This has to be one of the best tools I have seen for finding old maps. The United States Geological Survey (USGS) recently launched a GIS-based website that allows viewers access to more than 178,000 USGS maps, dating back to 1884. The maps can be searched by location by starting with current maps. If you like old maps as much as I do, you will want to check this out.

Click on the image to view a larger map of Los Angeles

Millions of Staffordshire Historical Records Go Online

An 18th century Admiral, a freed Jamaican slave and the founder of the Wedgwood pottery company are all included in records to be published online for the first time. The Staffordshire and Stoke-on-Trent Archive Service and Findmypast website will make 2.8 million documents available.

The baptism, marriage and burial records span 1538 to 1900. Accounts of floods, riots and an earthquake are also included.

You can read more in an article in BBC News at

U.S. Marine Corps Offers Historical Database

Family members of Marines who were wounded, killed, deemed a prisoner of war or missing during past wars can now access their loved ones’ casualty card using the Marine Corps History Division’s new online database. Each casualty card lists the military member’s unit, service number, type of casualty and date of death. Currently, there are digitized casualty cards for World War II, Interwar period 1946-50, and for war dogs, trained military dogs that served in combat. Korean War cards are scheduled to be complete and released this summer and Vietnam in the fall. To access the online database, visit the U.S. Marine Corps History Division Casualty Card Databases webpage, or to request a copy of the original card, send an email to or a request in writing to: An Alternative to recently announced that it will soon close the popular web service. (See for the details.) The outcry from users has been loud. However, all is not lost. Several other web sites offer similar services to those previously offered by’s subsidiary at Anyone who has been using will want to check out the alternatives available.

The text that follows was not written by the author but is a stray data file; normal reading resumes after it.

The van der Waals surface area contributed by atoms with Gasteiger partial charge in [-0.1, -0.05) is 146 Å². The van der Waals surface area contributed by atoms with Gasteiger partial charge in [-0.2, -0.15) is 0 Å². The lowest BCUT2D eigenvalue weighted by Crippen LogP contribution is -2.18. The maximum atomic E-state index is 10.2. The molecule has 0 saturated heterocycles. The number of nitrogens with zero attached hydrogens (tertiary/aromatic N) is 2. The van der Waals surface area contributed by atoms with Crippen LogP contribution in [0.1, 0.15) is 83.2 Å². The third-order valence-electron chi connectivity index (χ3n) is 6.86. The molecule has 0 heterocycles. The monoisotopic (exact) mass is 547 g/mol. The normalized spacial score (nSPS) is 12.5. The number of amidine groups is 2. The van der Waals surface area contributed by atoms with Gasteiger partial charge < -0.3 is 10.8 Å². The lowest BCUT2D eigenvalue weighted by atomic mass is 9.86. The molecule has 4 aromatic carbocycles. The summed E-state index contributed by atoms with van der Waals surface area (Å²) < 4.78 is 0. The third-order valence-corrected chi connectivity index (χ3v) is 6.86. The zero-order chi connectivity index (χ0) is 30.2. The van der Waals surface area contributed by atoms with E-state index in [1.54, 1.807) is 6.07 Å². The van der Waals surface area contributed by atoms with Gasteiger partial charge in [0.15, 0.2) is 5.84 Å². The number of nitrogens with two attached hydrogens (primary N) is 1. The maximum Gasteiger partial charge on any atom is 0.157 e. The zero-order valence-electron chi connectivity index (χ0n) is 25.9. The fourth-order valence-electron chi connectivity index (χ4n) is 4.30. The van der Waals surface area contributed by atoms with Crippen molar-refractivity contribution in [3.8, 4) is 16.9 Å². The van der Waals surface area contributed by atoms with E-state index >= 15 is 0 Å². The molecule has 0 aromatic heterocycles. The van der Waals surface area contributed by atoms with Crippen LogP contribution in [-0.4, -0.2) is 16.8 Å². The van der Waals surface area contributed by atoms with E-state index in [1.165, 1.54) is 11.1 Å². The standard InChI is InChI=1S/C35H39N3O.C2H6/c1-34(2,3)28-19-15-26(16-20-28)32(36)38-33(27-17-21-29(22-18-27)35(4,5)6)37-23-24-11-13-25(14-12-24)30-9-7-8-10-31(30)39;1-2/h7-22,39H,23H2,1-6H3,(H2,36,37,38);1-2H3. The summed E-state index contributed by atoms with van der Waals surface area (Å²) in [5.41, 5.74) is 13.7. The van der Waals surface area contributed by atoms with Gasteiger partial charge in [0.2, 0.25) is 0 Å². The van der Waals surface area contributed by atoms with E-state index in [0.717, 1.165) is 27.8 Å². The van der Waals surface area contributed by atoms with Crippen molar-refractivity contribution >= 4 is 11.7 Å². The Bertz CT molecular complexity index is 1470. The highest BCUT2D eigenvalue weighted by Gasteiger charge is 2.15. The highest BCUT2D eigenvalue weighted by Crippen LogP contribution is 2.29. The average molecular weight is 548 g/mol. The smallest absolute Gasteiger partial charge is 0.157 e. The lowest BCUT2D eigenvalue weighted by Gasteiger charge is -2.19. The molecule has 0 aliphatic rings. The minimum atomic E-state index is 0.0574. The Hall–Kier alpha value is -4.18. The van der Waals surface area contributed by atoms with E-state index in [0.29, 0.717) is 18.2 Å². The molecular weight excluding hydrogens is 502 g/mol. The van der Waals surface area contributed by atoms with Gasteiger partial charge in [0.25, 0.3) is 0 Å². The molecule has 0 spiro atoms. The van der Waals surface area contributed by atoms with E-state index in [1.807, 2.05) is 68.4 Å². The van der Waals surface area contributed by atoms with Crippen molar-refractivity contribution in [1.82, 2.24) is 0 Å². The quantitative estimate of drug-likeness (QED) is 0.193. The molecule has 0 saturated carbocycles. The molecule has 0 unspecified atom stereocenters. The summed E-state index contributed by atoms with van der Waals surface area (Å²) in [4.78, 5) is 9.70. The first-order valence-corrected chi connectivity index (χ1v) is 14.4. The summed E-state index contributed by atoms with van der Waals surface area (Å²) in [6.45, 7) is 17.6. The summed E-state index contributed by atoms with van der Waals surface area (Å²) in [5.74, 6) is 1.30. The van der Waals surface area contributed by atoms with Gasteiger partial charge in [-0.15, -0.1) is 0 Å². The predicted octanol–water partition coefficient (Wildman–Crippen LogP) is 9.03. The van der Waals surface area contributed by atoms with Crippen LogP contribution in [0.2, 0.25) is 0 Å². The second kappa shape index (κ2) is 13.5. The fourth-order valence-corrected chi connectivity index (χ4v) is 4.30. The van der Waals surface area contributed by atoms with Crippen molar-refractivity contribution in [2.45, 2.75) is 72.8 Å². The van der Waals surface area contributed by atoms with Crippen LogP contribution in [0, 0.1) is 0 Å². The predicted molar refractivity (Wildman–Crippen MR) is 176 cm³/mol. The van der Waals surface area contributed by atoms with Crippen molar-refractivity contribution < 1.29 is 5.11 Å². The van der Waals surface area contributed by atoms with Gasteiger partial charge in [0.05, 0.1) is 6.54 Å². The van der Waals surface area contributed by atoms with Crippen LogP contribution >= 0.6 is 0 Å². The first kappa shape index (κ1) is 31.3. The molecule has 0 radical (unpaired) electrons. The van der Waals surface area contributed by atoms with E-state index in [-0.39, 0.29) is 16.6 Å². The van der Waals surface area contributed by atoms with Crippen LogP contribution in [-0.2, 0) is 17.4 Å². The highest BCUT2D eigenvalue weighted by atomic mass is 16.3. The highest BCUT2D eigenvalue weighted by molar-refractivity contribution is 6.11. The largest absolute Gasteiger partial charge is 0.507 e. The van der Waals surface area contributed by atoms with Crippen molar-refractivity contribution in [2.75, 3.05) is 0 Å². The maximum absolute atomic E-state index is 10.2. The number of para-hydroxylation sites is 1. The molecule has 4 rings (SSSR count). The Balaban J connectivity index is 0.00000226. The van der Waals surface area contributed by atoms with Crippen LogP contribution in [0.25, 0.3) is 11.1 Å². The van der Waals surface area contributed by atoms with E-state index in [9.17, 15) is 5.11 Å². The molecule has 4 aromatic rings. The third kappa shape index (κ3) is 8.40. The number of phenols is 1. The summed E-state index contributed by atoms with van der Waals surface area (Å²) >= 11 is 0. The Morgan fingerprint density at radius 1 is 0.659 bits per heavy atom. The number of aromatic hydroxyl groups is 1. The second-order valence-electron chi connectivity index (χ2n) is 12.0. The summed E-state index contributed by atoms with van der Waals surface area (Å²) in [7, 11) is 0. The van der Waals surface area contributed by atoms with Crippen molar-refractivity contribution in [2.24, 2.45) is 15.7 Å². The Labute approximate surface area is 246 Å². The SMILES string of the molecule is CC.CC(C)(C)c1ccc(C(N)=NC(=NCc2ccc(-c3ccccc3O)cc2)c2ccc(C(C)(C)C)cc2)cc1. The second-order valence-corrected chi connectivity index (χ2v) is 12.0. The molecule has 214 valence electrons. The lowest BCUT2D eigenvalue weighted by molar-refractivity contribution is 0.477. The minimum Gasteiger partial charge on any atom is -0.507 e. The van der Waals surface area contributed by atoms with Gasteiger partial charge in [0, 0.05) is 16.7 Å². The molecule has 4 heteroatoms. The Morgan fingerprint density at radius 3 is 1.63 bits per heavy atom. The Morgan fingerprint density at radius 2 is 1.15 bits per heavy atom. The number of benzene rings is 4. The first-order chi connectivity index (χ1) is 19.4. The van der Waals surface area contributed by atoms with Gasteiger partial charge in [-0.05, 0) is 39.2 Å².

This week I took a look at and must say that I am impressed. supplies family web sites that are preconfigured with most everything you need to connect online with your relatives around the world and to preserve your family history. The web site proclaims, “We’ve made it so easy for you to customize & manage a professional looking website. All you do is add the content. No need to understand web publishing tools or be a web wizard.” After using the site for a while, I believe that is an accurate claim. In fact, I was so impressed with this service that I am now a customer. Details are given near the end of this article.

Savannah, Georgia, City Records Back to Late 1700s Now Available Online

Savannah officials announced Friday that the has made many of the city’s records from 1790 through 1900 available online on the web site. Currently the following collections of City records are available to researchers online through at:

  • Savannah, Georgia, Vital Records, 1803-1966
  • Savannah, Georgia, Cemetery and Burial Records, 1852-1939
  • Savannah, Georgia, Cemetery Burial Lot Cards, 1807-1995*
  • Savannah, Georgia, Court Records, 1790-1934
  • Savannah, Georgia, Land Tax & Property Records, 1896-1938
  • Savannah, Georgia, Naturalization Records, 1790-1910
  • Savannah, Georgia, Records of Titles, 1791-1971
  • Savannah, Georgia, Registers of Free Persons of Color, 1817-1864*
  • Savannah, Georgia, Voter Records, 1901-1917
  • Savannah, Georgia, City Council Minutes, 1790-1900*

Tennessee State Library & Archives Puts Family Bible Records Online

Visitors to the website of the Tennessee State Library and Archives (TSLA) can now access family Bible records previously available only to patrons visiting TSLA’s building. Over the past few years, TSLA volunteer Cinamon Collins scanned more than 1,500 family Bible records held at TSLA.

Most of the records were photocopied from privately-held family Bibles and preserved at TSLA by archivists and librarians. A new database on the TSLA website allows researchers to browse these records in their entirety, and a search function will ultimately include all of the thousands of names written in these unique documents.

Search World War I Military Records for Free on MyHeritage

2014 marks a century since the outbreak of World War I. On July 28 1914, the Austro-Hungarian Empire invaded Serbia, beginning a world war that would last four years and result in millions of casualties. Were your ancestors among the brave men who fought? How did they serve their country?

MyHeritage can help you learn more about your ancestors by searching hundreds of thousands of WWI military records. You can enjoy FREE access to a number of military record collections from now through the end of July. Details may be found in the MyHeritageBlog at: